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How to escape ‘Digital Dependency’

Lucie Spraggs's picture

2018 saw the 10-year anniversary of the smartphone, so we’re looking at how our relationship with the internet has changed since then. Since the dawn of the smartphone, our dependence on our devices has escalated enormously. Over 2.2 billion iPhones have been sold, we’ve seen 1G, 2G, 3G, 4G and now 5G and, we’re now spending on average 24 hours every week online.

According to the report ‘A decade of Digital Dependency’, checking our phones is the first thing we do when we wake up and the last thing we do before we go to sleep. With 40 per cent of adults looking at their phone within five minutes of waking up, rising to 65 per cent of those aged under 35.

And 37 per cent of adults checking their phones just before switching off the lights for bed, increasing to 60 per cent of under 35s.


 

So how do we escape this digital dependency?

The screen-free zone

Do you often find yourself up late at night, basking in the cool glow of your television or smartphone? If so, your sleep quality may be taking a hit. Several recent studies have shown that these devices actually steal sleep from kids and adults alike. What makes this a problem is that more people than ever are using electronics in the bedroom.

Set screen-time limits

Looking to use your phone less? Scroll down—mindfully and purposefully! —to find out how to get the most out of Apple's Screen Time tools. The first thing you should do is check your Screen Time report, a bar graph that shows how much time you’ve spent on your phone in a day or in a week. (Tap the graph to see a more detailed review.) From here, you can see a breakdown of the time you're spending on specific apps and even see how many times you pick up your phone in an hour.

Next, set daily time limits for apps. Want to curb social media scrolling to 30 minutes a day? Go to Screen Time _ App Limits _ Add Limit, then select "Social Networking" to create a time limit. Once the time is up on an app, you’ll receive a notification that you’ve reached the limit. The app icon will also appear dimmed on the home screen.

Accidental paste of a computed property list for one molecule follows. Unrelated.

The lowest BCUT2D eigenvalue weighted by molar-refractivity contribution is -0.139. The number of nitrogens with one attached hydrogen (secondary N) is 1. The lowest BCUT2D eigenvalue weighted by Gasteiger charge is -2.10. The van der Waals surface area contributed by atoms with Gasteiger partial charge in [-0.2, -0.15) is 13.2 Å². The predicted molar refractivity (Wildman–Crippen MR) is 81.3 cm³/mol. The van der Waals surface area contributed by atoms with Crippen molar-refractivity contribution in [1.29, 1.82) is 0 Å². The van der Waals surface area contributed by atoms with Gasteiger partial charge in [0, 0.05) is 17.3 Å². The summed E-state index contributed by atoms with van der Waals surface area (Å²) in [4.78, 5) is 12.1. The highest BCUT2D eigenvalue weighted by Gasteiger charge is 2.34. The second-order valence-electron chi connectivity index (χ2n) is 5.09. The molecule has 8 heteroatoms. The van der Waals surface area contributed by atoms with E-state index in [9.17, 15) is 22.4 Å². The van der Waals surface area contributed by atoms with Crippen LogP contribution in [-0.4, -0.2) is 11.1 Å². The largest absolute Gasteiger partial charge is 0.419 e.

Have a Digital detox

Tanya Goodin (founder of digital detox specialists ‘Time To Log Off’ and author of ‘Off’) has devised a seven-day detox, to fit in with a typical week of work while still enabling improved sleep, productivity and mood.

 

The rules

• Delete all social media apps from your phone; check these only from a desktop computer.

• Turn all banner-style/pop-up/sound notifications off all other apps (keep the badge-type notifications where you have to visually check the app).

• Leave your phone in your pocket or keep it out of sight for meetings/get-togethers/conversations/meals involving other people.

• Keep your phone out of sight during your commute.

• Don’t take your phone with you into the bathroom or toilet.

Day 1 - Leave your phone outside your bedroom overnight; get an alarm clock or turn up the volume on your phone so you can hear its alarm easily from your bed through the door. Continue this all week.

Day 2 - Put your phone in a central place when you return home and go to the location of the phone (rather than carrying it around with you) if you need to check it.

Day 3 - Take work email off your phone (notify everyone in advance that you’re doing this).

Day 4 - Go out to dinner, lunch or to an evening event/gym session and leave your phone behind.

Day 5 - Keep your phone on airplane mode as default all day; take it off this mode only when you need to use it.

Days 6 and 7 - Your complete digital detox: keep your phone switched off and put away from 7pm Friday to 8am Monday.

Block and delete ‘time-sapping’ sites and apps

Wasting all your productive hours on Social apps? Checking out your news feed instead of listening in class? Does the digital world make you feel under pressure? Maybe you just want to unplug for a while?